Comic Feedback

Airspeed of an Unladen Swallow ShirtFor the forward thinkers among you, the movers and shakers, and those with the social media bent – you might consider trying out Storify. Perhaps it will expose your comic to new readers since it is so new.

Another thing to try would be to ask your readers for specific feedback, like this. I don’t normally see much value in anyone vaguely asking “How can I make this comic better?” However – if you ask specific things, you might get useful feedback.

I’m also trying out PostRank and I’ll let you know if I find it tells you anything useful. Interestingly, it was just bought out so it must be doing something worthwhile.

The Pentagon is using comics for therapy. Soldiers returning from war are encouraged to share their stories in comic form. I imagine that soldiers seeing one another’s stories might get some comfort from the knowing that others also felt horrors of war. Comics are very approachable and safe for something like this, don’t you think?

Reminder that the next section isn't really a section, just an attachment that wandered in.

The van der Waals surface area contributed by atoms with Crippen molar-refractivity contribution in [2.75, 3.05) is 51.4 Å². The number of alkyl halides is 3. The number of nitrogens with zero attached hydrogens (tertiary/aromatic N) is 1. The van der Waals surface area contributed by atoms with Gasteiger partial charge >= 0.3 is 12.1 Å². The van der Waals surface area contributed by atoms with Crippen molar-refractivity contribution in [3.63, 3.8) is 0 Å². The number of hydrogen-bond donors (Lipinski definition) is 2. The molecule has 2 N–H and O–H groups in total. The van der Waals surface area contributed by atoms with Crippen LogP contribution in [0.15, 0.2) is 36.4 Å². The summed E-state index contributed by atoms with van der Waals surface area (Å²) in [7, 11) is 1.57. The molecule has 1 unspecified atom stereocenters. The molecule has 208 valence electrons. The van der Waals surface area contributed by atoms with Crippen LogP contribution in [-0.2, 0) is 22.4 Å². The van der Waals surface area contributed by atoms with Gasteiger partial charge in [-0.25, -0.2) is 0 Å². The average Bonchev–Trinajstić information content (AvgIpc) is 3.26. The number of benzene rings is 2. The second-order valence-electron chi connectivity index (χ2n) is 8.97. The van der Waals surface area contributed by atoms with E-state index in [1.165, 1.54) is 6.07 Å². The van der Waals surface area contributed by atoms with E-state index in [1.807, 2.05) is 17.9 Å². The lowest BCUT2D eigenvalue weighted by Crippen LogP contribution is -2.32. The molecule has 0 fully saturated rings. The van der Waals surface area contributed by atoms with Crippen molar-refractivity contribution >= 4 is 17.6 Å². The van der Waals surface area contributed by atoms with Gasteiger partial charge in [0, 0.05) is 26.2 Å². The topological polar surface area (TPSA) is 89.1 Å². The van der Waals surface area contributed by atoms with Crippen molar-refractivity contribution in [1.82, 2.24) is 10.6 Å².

1. what’s tough is knowing what feedback to listen to. You don’t want to be swayed too much by the opinions of others — because often, people give advice just to give it, not because it’s right.

  2. delos

    Hey FB,

    That’s a good point. My particular method is to consider the source. If it’s a six year old and they don’t like what I’m doing, that’s fine as long as it’s not meant for six year olds. It’s just a data point.

    If an established artist doesn’t like what I’m doing, then I try to consider why by establishing context. Am I competition or doing something close to what they or friends of theirs are doing? Is it truly not that good? What’s their history in dealing with other artists? What’s my history with them, if any? What’s their (internet) personality?

    Anyway, you get the idea. It’s not perfect but it seems to help get to the core issues.

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